The currently available measles-containing vaccine in Hong Kong include combined Measles, Mumps and Rubella (MMR) vaccines and combined Measles, Mumps, Rubella and Varicella (MMRV) vaccines. Under the HKCIP, children in Hong Kong are given the first dose of MMR vaccine when they are one year old at Maternal and Child Health Centres (MCHCs) of the Department of Health (DH), followed by a second dose of MMR vaccine (Note 1) at Primary One by the School Immunisation Teams of the DH through outreach visits to schools. The DH has all along encouraged local children to receive measles vaccination under the HKCIP to ensure personal and community health.

     The Scientific Committee on Vaccine Preventable Diseases (SCVPD) of the Centre for Health Protection (CHP) closely monitors the latest recommendations on the uses of vaccines made by the World Health Organization (WHO), and provides latest advice to the CHP for consideration.  The WHO had published the position paper on measles vaccines in April 2017 with the following two recommendations:

(a) in countries with low risk of measles transmission, the first dose of measles-containing vaccine (MCV1) may be administered at the age of 12 months, and the second dose of measles-containing vaccine (MCV2) be given at the age of 15 to 18 months or at the time of school entry; and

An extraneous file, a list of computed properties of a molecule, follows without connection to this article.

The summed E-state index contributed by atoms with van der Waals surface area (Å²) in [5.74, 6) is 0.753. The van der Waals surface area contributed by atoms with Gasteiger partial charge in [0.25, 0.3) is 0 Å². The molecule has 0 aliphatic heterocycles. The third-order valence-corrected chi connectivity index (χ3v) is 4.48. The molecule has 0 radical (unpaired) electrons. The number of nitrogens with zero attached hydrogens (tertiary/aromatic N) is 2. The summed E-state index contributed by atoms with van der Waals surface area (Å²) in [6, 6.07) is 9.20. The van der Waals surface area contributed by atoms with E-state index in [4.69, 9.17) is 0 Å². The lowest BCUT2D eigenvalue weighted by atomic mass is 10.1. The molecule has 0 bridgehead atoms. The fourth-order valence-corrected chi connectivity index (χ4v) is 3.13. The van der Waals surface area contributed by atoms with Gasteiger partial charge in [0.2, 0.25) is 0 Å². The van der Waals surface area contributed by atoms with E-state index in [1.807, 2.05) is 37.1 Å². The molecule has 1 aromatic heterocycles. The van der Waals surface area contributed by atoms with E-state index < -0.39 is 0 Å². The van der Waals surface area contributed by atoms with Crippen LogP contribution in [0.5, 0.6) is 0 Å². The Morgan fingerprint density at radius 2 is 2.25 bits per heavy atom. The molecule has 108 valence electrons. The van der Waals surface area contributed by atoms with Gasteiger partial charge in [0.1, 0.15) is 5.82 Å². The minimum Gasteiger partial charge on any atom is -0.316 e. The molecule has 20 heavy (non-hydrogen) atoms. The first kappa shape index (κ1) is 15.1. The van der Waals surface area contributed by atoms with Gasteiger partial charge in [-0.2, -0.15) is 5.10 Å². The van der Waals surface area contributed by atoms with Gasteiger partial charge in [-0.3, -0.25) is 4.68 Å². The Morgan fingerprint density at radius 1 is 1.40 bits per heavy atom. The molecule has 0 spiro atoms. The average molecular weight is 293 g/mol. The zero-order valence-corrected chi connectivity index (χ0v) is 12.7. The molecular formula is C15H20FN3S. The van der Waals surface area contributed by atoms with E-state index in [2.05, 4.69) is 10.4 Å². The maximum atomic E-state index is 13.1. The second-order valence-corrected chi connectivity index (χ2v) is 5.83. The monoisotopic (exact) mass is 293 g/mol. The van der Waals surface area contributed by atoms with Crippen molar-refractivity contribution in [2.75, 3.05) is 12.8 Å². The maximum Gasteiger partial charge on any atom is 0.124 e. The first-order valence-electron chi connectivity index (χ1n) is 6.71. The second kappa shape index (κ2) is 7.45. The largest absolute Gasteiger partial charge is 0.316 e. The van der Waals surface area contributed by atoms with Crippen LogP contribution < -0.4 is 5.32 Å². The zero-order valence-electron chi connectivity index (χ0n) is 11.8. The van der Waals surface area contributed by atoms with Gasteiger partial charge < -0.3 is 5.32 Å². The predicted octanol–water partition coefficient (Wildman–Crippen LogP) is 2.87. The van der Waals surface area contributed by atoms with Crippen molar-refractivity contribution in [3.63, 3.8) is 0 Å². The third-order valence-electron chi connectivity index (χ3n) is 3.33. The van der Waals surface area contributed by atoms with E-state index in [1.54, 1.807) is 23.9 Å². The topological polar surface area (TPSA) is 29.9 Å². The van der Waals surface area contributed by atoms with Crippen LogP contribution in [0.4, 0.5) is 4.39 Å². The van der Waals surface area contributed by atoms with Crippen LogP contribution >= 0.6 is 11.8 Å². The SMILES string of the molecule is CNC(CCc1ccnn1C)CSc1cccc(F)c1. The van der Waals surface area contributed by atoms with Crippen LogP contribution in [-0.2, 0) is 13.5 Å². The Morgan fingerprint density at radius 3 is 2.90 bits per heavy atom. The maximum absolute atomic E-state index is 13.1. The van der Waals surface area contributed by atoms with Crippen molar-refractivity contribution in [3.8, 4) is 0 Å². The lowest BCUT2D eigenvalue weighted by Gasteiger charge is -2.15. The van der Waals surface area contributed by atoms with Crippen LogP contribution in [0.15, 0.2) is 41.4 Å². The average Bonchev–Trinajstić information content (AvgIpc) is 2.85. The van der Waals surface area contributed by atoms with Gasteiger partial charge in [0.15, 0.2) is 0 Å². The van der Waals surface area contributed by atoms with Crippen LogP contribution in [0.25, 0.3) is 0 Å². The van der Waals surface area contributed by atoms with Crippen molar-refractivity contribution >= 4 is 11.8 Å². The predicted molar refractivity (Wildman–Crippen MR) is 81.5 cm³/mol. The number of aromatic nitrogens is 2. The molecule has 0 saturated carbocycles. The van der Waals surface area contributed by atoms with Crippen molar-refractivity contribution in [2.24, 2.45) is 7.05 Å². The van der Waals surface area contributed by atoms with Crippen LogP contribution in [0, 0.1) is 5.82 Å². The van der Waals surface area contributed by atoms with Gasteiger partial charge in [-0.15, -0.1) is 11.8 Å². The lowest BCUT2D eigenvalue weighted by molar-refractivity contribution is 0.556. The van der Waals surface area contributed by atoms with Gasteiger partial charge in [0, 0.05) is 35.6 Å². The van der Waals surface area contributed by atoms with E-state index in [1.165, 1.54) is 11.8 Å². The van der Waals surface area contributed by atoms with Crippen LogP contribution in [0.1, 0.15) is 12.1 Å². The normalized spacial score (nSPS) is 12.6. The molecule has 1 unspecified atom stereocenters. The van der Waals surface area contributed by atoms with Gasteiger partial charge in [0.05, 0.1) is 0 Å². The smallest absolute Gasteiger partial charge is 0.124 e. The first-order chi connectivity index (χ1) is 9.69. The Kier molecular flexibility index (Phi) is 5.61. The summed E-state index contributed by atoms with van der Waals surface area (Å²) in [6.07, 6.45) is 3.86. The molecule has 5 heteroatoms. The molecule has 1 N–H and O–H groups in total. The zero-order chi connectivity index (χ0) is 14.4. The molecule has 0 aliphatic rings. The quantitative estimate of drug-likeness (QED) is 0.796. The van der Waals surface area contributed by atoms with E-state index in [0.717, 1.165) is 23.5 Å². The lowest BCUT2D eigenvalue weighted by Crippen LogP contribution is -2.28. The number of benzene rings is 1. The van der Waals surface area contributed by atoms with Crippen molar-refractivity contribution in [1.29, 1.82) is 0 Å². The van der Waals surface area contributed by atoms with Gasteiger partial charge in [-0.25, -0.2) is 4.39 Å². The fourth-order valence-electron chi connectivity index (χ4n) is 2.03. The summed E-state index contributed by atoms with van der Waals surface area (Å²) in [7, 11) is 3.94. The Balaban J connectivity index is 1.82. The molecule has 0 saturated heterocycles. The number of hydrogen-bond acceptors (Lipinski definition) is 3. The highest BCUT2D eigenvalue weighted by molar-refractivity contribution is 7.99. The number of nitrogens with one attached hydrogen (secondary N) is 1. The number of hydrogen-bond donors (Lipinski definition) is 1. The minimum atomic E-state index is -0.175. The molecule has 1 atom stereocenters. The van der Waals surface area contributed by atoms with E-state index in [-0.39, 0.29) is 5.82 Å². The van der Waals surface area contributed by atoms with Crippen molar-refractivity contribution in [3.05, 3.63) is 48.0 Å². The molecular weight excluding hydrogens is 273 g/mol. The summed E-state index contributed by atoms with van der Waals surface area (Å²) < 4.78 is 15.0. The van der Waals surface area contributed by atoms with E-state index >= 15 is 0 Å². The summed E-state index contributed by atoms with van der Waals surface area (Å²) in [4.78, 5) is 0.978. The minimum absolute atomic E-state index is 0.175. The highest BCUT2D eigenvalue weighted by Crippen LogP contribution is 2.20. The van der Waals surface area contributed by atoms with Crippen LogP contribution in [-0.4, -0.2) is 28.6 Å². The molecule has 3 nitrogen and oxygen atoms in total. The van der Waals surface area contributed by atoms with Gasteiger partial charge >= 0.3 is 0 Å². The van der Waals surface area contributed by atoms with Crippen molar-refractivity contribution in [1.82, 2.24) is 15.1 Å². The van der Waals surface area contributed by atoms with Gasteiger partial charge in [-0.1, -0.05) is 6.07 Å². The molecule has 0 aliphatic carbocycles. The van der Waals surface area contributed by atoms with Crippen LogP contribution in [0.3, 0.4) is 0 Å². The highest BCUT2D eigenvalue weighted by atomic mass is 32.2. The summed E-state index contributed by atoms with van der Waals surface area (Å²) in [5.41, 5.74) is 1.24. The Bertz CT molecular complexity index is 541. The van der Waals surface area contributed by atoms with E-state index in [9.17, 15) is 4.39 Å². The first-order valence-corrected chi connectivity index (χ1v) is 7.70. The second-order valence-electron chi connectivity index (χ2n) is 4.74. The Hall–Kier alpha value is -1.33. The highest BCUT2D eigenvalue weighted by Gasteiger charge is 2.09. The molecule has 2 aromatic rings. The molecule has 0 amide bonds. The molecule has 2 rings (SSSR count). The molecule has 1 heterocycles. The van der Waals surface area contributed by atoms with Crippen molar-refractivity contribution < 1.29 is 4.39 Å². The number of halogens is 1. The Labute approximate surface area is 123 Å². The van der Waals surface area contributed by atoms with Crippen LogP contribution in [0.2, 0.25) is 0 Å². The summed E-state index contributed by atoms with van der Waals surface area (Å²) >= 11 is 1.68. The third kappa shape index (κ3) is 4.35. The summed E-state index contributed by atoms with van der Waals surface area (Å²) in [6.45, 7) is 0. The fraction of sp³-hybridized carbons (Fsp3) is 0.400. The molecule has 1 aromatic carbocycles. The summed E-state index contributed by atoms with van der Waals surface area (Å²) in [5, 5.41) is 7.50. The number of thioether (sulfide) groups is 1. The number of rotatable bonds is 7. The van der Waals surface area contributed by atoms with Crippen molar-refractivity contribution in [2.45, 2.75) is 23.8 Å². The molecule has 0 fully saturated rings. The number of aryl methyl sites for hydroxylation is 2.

(b) if the coverage of MCV1 is high (>90 per cent) and school enrolment is high (>95 per cent), MCV2 can be given at school entry to prevent outbreaks in schools.

     In view of the latest recommendations by the WHO, the SCVPD further reviewed in 2018 the local and global epidemiology of measles, overseas experience and relevant scientific evidence, and made new recommendations on measles-containing vaccination for children.

     The SCVPD noted that the practices on administration of MCV2 in overseas countries are diverse (Note 2) and there is no standard timing on MCV2, and Hong Kong is an area with low risk of endemic transmission, with a high coverage of MCV1. As measles outbreaks have been reported in various regions of the world (including some countries in Europe and Southeast Asia) in recent years, the SCVPD considered that those aged between one year and Primary One who received only one dose of MMR vaccine would have a higher risk of measles infection if they travel to places with high incidence or outbreak of measles.